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Shalom Neuman (l.), Deborah Fries (r.) in front of FusionArts Museum, 2000
Deborah Rabinsky, Director and Curator, IF Museum (l.) and Sharon Smith, Marketing Director, IF Museum (r.) in front of artwork from the permanent collection at IF Museum in Easton, PA, 2019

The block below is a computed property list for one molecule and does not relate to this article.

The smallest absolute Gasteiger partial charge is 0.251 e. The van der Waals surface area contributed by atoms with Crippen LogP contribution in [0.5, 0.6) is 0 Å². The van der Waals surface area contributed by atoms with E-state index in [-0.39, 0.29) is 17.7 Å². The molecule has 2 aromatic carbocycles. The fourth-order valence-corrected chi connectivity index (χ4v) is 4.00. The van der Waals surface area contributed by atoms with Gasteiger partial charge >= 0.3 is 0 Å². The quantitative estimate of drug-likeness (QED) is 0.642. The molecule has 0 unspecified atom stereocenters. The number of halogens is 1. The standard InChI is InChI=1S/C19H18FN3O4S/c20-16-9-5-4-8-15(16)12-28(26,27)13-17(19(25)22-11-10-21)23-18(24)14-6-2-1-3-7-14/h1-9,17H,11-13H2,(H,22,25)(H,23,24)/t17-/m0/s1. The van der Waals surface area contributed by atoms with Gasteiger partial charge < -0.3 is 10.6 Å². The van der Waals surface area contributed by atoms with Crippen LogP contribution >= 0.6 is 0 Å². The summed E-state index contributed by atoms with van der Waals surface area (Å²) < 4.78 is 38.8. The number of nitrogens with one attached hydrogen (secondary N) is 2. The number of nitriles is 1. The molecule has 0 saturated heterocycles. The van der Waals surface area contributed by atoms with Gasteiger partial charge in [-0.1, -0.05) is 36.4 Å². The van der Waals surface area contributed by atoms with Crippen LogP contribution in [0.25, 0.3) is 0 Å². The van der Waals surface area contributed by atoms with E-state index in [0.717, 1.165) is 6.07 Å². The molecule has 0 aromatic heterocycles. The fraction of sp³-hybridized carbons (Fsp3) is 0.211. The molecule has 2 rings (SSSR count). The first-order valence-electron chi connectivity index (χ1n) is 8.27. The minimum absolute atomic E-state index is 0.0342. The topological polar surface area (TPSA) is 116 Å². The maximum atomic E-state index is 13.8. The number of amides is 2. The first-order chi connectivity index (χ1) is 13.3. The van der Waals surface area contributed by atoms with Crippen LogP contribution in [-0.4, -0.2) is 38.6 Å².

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WALKING TOUR Groetzinger Building (408-10 Northampton Street in Easton, PA) by Richard F. Hope 4-story building with a “modern” style façade, half-round porch roof over entryway, previously decorated in colors but now covered over with sand-colored paint. The façade style has been identified as Modern commercial”. The brickwork visible on the side of the building (above the lower neighboring structure) is clearly much older than the façade. A modern building survey suggested a construction date of c.1850 for the building underlying the façade. By contrast, a notation on a glass slide picture in the possession of the Northampton County Historical & Genealogical Society suggests that the predecessor building was “Razed” in June of 1910, implying that the brick Groetzinger Building currently in place dates only from the early 20th century. This building is located on the eastern half of Town Lot No. 215, as laid out in 1752 by William Parsons when Easton was established. A later Easton historian, probably relying on old Easton tradition but with no source specified, stated that this Lot was the site of “the hotel of Peter Kachlein and the Opps”. Tavern co-proprietor Col. Peter Kachlein (1722–1789) (also spelled Kichlein and other variations) was a very prominent figure in early Easton history. He is said to have attended the University of Heidelberg in Germany before immigrating to America, and was certainly at least schooled in that university town. He had been one of the early settlers in the area, perhaps establishing a far about two miles West of what would become the town in 1749, before Easton itself was even surveyed or established. For both of these reasons, he became prominent in Easton’s German community. As early as 1755 he was one of six trustees entrusted with subscription money to build a schoolhouse in the new town (“which also may occasionally be used as a church for any protestant minister”), and he personally subscribed £2 towards the project. There are records confirming that he kept an inn at some location in the 1750s, among them a report by the Easton Constable in 1754, and two in 1755, listing “Peter Kitlin” as a person licensed to retail liquor “by Small Measure”. At the term of court for September 1758, “Peter Keichlein” sued Timothy Horsfield in his capacity as executor of the will of Easton’s founder, William Parsons. Kachlein claimed that on 23 February 1757, Parsons had requested and guaranteed payment for “Meat Drink Lodging and hospitality” to be provided to sixteen men plus “Lieutenant Miller”, and “also for divers Indians and fodder for their Horses and Geldings”. For this, Kachlein claimed the sum of £12 12 shillings and eightpence, as well as another £5 that Parsons owed him, plus other “divers Sums of Money” for other, unspecified “Labor and Services”. Timothy Horsfield answered this complaint (in a document which is missing from the file), and attached a countersuit against “Peter Kechlein of Northampton County Innkeeper” at the term of court for September 1759. This offsetting claim (in a document which still exists) asserted that “Kechlein” had owed Parsons a debt of £9 14 shillings and ninepence. No resolution to these offsetting lawsuits is on file, but they clearly establish “Keichlein” as the proprietor of an inn during the period between the Easton Indian Treaty Conferences of the French and Indian War. They also suggest that the hostelry catered to a military company, as well as to “divers Indians”, during an Indian Conference. Rev. Condit’s History of Easton, Penn’a confirms (apparently based upon oral history, although no source is identified) that Col. Kachlein had been “a hotel keeper, and rented his large room in his new house, up one pair of stairs, to the Commissioners for holding courts, elections, and all other public business.” This was presumably before Kachlein became a Commissioner himself, in 1759, which would have made it necessary for him to divest his ownership of the tavern serving as the Commission’s meeting-place in order to avoid a conflict of interest. After leaving the innkeeping business, Peter Kachlein went on to have a brilliant career in Easton. He built Easton’s earliest mill on the Bushkill – a grist mill – opposite Mount Jefferson in 1761 or ’62. He added a saw mill in 1762 located slightly downstream at the bend lying in Easton at the base of Mount Jefferson to the West of 4th Street. Kachlein assumed a prominent position in Easton before the Revolution, serving in a variety of local offices